If your company generates large numbers of documents to move to the Web - from word processors, spreadsheets, or presentation files - you may want to take a look at InfoAccess HTML Transit. HTML Transit, already an industry-leading HTML conversion tool, has just been released in a peppier 4.0 version that adds broader file-format support as well as new and powerful tools for creating more complex, rich Web pages.
This latest version of HTML Transit lets webmasters quickly turn a variety of document formats into attractive Web pages without any of the hassles and time-consuming difficulties of hand coding, which will save your company time and money. HTML Transit 4.0 goes further than most other HTML converters, such as Lotus FastSite or Trellix's Trellix 2, by making it easy to automatically generate tables of contents, keyword lists, and lists of figures.
HTML Transit's interface is relatively simple to navigate, and its basic method is simple to follow. You create a Web project by specifying source documents, selecting a template, and then translating the source documents. The program can either map styles using named styles used by your word processor or integrate specific patterns, such as paragraph breaks or chapter headings, as specified in your documents.
The program comes with 20 different predefined templates that offer a variety of background styles, navigation buttons, and page breaks. You can fine-tune your pages by editing the templates, or if you are artistically inclined, you can create new ones from scratch.
HTML's intelligently designed dialogue boxes make it easy to access controls over everything from font properties to table formats, from line heights to element separators. If that isn't enough control over formatting, HTML Transit also allows you to insert custom HTML tags before or after any element in a template.
If there's one knock against HTML Transit, it is that the program's sheer number of controls over page, paragraph, and character formatting can leave the editor feeling somewhat lost. Fortunately, users can rely on the program's well-designed wizards to lead them through the process until they grow more familiar with the location of controls. Regardless of how you go about generating your templates, once you have done so, changing the look and feel of your Web pages is a snap. Suppose that your boss wants to change the logo that appears at the top of each of 500 pages on your site. Just change the graphic link in your template, retranslate the documents, and you're in business.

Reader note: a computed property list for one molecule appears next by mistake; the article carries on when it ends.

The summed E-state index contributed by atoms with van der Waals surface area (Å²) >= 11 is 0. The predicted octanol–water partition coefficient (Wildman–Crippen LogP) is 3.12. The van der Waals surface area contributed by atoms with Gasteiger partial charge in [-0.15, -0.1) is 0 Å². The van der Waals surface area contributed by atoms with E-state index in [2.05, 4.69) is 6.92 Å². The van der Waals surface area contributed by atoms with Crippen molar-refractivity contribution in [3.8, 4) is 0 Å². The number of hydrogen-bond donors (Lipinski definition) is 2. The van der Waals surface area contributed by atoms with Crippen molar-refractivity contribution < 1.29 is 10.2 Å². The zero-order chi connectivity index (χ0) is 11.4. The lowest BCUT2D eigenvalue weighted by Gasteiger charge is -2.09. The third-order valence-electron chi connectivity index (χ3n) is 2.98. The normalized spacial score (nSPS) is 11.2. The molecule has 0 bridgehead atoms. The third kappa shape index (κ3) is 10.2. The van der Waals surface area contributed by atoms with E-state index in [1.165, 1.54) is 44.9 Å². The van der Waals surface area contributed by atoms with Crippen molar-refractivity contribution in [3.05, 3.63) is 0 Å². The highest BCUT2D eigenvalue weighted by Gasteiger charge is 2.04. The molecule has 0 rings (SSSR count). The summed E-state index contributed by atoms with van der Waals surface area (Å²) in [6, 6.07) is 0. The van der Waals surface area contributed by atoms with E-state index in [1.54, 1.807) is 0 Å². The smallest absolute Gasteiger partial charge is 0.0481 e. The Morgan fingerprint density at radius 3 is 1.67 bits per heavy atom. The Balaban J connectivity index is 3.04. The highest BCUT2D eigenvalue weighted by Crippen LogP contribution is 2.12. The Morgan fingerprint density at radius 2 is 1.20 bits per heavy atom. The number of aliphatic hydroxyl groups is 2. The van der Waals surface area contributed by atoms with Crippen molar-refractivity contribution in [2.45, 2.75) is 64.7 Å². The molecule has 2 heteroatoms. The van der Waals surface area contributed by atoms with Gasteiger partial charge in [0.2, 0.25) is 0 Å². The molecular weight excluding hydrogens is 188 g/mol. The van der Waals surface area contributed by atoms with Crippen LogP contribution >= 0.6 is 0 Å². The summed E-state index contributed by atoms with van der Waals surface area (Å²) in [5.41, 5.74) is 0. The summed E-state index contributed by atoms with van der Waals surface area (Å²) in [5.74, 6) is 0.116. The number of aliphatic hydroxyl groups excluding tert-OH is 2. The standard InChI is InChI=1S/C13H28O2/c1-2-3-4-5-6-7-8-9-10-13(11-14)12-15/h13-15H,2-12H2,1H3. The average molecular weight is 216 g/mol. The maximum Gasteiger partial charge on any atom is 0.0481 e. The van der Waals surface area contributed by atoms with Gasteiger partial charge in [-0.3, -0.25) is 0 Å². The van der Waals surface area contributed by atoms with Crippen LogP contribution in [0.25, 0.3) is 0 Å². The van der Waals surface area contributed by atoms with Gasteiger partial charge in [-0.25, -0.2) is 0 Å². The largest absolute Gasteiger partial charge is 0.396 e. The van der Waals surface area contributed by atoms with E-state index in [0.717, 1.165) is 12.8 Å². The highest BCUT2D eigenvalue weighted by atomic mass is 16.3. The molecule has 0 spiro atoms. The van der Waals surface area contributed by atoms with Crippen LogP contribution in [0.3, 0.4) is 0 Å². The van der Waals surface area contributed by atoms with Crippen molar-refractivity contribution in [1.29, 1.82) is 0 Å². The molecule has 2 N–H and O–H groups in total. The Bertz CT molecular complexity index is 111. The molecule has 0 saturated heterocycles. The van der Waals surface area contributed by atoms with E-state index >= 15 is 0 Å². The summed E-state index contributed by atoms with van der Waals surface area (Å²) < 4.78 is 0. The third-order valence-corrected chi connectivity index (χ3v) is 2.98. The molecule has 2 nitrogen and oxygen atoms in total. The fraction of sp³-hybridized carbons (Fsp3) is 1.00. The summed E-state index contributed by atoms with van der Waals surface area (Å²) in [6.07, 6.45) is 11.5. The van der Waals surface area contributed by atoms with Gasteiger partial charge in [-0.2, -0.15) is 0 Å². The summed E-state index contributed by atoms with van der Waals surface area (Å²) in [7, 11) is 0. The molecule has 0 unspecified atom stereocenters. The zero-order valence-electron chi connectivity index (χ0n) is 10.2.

HTML Transit is also strong at handling graphics in source documents. You can choose to have them embedded on the Web page, as in the original. Or, if you want to cut down on file sizes and download times, you can have HTML Transit create links to graphics by using a small thumbnail of the image as the hotspot.
Version 4.0 brings a host of new capabilities to webmasters. First, with its new support for Cascading Style Sheets, HTML Transit offers enhanced control over layout, including line spacing, tabbing, font handling, and other page elements.
Version 4.0 also offers enhanced frame capabilities. I found it a snap to create a new frame, drag it to a new location and, using drag-and-drop techniques, link content to the frame. You can set a frame to refer to other Web applications, outside data sources, logo banners, navigation bars, Active Server Pages, Java Server Applets, and the like.
I was also impressed with Version 4.0's new capability to generate XML map files that represent the structure of the Web site. If you're prepared to do a little programming, you can use these map files for a variety of purposes. You might, for example, write a script that controls user access to pages on the site depending upon their login.
Another welcome new feature is HTML Transit's capability to use meta data from the source document. You might, for example, specify that author information from Microsoft Word document headers be displayed in the specified location in the body of the document.
At least as important as HTML Transit's new formatting tools is the program's expanded format support. All the major office suite word processing, spreadsheet, and presentation packages are supported, including those featured in the new Microsoft Office 2000 and Lotus SmartSuite Millennium. Version 4.0 has also added support for PDF and XML - and HTML Transit can handle graphics in more than a dozen formats, including most popular formats.
If your users are generating a continuous flow of files that are destined for the Web, you can automate the process with InfoAccess Transit Central 4.0, which is available separately.
Once you've installed Transit Central on a server and specified what directories for the program to watch, all users need to do to publish to the Web is drag and drop files into the appropriate directories. Transit Central will monitor the directories for changes at specified intervals and automatically convert the documents and publish the new pages to the Web.
HTML Transit 4.0 offers the strongest and easiest-to-use solution I've seen for converting files to HTML. If you're already using HTML Transit, Version 4.0 is a highly recommended upgrade If you're not already using HTML Transit, you may want to consider switching.
The bottom line
HTML Transit 4.0
Summary: No other program makes it easier for webmasters to convert a variety of document formats into rich, complex Web pages. HTML Transit goes further than most other HTML converters by automatically generating tables of contents, keyword lists, and lists of figures.
Business Case: HTML Transit will help you redirect staff time that was previously spent converting and tuning documents for the Web.
Easy to use
Broad file format support
Strong frame tools
No built-in HTML editor
Cost: HTML Transit's recommended retail price is $895.
Platforms: Windows 95/98, NT 4.0, Windows 2000.
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